[Federal Register Volume 78, Number 95 (Thursday, May 16, 2013)]
[Notices]
[Pages 28862-28864]
From the Federal Register Online via the Government Printing Office [www.gpo.gov]
[FR Doc No: 2013-11689]


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DEPARTMENT OF HEALTH AND HUMAN SERVICES

National Institutes of Health


Announcement of Requirements and Registration for ``Propose New 
Ideas For Prescription Drugs Oral Overdose Protection''

    Authority: 15 U.S.C. 3719.

SUMMARY: Prescription drug abuse is a growing drug problem for America. 
The ``Propose New Ideas For Prescription Drugs Oral Overdose 
Protection'' is a Challenge to find new and creative ways that diminish 
or eliminate overconsumption of intact opioid pills. This notice 
provides information about the requirements and registration for the 
Challenge.

DATES: (1) Submission Period begins May 13, 2013, 12:01 a.m., EDT.
    (2) Submission Period ends June 14, 2013, 11:59 p.m., EDT.
    (3) Judging will take place between June 17-June 30, 2013.
    (4) Winners will be notified and prizes awarded July 8, 2013.

FOR FURTHER INFORMATION CONTACT: Dr. Elena Koustova, Director, Office 
of Translational Initiatives and Program Innovations, Office of 
Director, National Institute on Drug Abuse; NIDA Challenge Manager; 
NIDA SBIR/STTR Coordinator; Phone: 301-496-8768; email: 
koustovae@nida.nih.gov; elena.koustova@nih.gov .

SUPPLEMENTARY INFORMATION: 

Subject of Challenge Competition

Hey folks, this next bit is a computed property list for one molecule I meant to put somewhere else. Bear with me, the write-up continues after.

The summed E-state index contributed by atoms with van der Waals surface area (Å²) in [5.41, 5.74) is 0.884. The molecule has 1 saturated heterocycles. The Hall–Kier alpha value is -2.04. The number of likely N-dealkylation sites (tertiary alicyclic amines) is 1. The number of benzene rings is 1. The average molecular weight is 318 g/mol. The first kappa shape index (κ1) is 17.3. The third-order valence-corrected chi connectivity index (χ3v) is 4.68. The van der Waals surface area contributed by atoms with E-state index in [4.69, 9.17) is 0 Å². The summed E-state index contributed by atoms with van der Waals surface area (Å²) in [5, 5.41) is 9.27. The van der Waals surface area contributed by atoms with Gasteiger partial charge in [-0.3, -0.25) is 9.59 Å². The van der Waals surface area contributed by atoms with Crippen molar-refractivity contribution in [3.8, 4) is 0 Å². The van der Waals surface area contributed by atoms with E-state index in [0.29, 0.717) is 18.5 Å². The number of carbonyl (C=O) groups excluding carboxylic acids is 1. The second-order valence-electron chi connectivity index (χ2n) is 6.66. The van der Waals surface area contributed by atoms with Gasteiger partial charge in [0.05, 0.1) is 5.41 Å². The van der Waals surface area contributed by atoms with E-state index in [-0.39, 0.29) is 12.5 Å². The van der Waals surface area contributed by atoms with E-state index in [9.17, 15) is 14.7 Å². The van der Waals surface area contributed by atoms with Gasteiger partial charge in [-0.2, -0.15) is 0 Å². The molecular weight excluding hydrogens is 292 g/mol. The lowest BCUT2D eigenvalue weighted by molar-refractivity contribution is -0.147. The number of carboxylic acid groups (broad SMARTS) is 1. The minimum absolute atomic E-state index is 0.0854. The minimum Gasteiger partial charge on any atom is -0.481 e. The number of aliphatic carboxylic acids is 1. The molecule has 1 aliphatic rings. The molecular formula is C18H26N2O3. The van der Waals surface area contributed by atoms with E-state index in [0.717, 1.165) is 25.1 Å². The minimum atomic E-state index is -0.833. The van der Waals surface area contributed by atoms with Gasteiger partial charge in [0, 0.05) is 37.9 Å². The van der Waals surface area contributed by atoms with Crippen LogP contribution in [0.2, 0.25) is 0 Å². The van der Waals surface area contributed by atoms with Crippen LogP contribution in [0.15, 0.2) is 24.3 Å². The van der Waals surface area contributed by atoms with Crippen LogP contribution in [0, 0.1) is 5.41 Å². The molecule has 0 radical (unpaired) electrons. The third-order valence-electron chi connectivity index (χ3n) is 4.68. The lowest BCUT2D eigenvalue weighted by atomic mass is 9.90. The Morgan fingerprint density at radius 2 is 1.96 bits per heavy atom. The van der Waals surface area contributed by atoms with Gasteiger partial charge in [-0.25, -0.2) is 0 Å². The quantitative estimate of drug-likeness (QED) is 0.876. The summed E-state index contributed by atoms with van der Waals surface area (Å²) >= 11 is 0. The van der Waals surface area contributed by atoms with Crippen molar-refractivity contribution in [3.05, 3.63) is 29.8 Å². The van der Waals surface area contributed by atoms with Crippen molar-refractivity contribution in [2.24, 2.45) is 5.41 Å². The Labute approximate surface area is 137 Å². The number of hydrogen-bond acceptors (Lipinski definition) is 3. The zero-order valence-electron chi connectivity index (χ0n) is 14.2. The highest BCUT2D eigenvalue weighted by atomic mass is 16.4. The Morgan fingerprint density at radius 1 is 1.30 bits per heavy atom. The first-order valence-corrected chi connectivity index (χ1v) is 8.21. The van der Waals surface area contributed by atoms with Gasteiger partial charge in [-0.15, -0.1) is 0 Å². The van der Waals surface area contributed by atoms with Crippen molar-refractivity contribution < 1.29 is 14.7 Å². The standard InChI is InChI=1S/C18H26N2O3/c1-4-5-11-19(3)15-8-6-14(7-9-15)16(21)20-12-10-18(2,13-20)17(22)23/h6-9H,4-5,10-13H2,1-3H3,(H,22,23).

Prescription drugs are the second-most abused category of drugs in 
the United States, following marijuana. The most commonly misused 
prescription drugs fall into three classes:
     Opioids (pain relievers, analgesics) which include 
oxycodone (OxyContin, Roxicodone), hydrocodone (Vicodin, Lortab), and 
methadone (Dolophine);
     Central nervous system (CNS) depressants which include 
butalbital (Fiorinal, Fioricet, Axocet), diazepam (Valium), and 
alprazolam (Xanax);
     Stimulants which include methylphenidate (Ritalin) and 
amphetamine/dextroamphetamine (Adderall)
    Because prescription drugs are legal, they are easily accessible, 
often from a home medicine cabinet. The latest report from the National 
Survey on Drug Use and Health indicates that 70% of people who abuse 
prescription pain relievers got them from friends or relatives. 
Surprisingly, the individuals who abuse prescription drugs, 
particularly teenagers, believe that these

[[Page 28863]]

substances are safer than illicit drugs because they are prescribed by 
a healthcare professional. However, they are just as dangerous and 
deadly as illegal drugs when used improperly and for non-medical 
reasons.
    The possibility that patients will abuse, become addicted to, or 
unlawfully channel their prescribed pharmaceuticals to the illicit 
marketplace is one of the greatest risks associated with prescribing 
opioid medications in pain management practice. Meanwhile, overdoses